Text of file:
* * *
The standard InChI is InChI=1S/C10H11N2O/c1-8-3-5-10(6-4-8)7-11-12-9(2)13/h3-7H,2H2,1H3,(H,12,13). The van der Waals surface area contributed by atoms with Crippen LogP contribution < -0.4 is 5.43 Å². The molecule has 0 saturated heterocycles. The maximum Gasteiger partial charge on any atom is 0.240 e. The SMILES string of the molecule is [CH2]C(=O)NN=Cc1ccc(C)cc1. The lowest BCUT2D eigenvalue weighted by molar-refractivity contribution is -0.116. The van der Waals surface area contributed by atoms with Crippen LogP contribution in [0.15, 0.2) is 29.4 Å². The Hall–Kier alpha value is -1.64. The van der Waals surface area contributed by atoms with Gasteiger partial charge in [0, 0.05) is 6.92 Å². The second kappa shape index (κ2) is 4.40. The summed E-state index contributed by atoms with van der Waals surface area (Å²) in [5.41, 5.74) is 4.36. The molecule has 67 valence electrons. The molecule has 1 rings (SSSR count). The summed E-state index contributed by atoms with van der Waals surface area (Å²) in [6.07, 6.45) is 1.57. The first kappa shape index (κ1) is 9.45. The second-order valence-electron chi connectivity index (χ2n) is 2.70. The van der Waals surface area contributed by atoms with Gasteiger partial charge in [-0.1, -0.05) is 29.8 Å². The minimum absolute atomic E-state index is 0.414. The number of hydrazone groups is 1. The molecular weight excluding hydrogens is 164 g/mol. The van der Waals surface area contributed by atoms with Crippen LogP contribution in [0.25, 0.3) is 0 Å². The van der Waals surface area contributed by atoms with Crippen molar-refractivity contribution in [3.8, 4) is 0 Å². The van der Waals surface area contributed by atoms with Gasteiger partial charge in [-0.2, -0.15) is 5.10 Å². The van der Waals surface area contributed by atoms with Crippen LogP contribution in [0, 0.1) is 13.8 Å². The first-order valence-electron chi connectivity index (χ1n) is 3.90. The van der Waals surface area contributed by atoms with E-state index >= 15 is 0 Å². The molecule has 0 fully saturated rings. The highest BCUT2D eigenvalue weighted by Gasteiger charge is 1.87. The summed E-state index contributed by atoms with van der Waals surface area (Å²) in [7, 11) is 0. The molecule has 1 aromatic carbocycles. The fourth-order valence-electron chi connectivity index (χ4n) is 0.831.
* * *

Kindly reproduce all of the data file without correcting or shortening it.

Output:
The standard InChI is InChI=1S/C10H11N2O/c1-8-3-5-10(6-4-8)7-11-12-9(2)13/h3-7H,2H2,1H3,(H,12,13). The van der Waals surface area contributed by atoms with Crippen LogP contribution < -0.4 is 5.43 Å². The molecule has 0 saturated heterocycles. The maximum Gasteiger partial charge on any atom is 0.240 e. The SMILES string of the molecule is [CH2]C(=O)NN=Cc1ccc(C)cc1. The lowest BCUT2D eigenvalue weighted by molar-refractivity contribution is -0.116. The van der Waals surface area contributed by atoms with Crippen LogP contribution in [0.15, 0.2) is 29.4 Å². The Hall–Kier alpha value is -1.64. The van der Waals surface area contributed by atoms with Gasteiger partial charge in [0, 0.05) is 6.92 Å². The second kappa shape index (κ2) is 4.40. The summed E-state index contributed by atoms with van der Waals surface area (Å²) in [5.41, 5.74) is 4.36. The molecule has 67 valence electrons. The molecule has 1 rings (SSSR count). The summed E-state index contributed by atoms with van der Waals surface area (Å²) in [6.07, 6.45) is 1.57. The first kappa shape index (κ1) is 9.45. The second-order valence-electron chi connectivity index (χ2n) is 2.70. The van der Waals surface area contributed by atoms with Gasteiger partial charge in [-0.1, -0.05) is 29.8 Å². The minimum absolute atomic E-state index is 0.414. The number of hydrazone groups is 1. The molecular weight excluding hydrogens is 164 g/mol. The van der Waals surface area contributed by atoms with Crippen LogP contribution in [0.25, 0.3) is 0 Å². The van der Waals surface area contributed by atoms with Crippen molar-refractivity contribution in [3.8, 4) is 0 Å². The van der Waals surface area contributed by atoms with Gasteiger partial charge in [-0.2, -0.15) is 5.10 Å². The van der Waals surface area contributed by atoms with Crippen LogP contribution in [0, 0.1) is 13.8 Å². The first-order valence-electron chi connectivity index (χ1n) is 3.90. The van der Waals surface area contributed by atoms with E-state index >= 15 is 0 Å². The molecule has 0 fully saturated rings. The highest BCUT2D eigenvalue weighted by Gasteiger charge is 1.87. The summed E-state index contributed by atoms with van der Waals surface area (Å²) in [7, 11) is 0. The molecule has 1 aromatic carbocycles. The fourth-order valence-electron chi connectivity index (χ4n) is 0.831.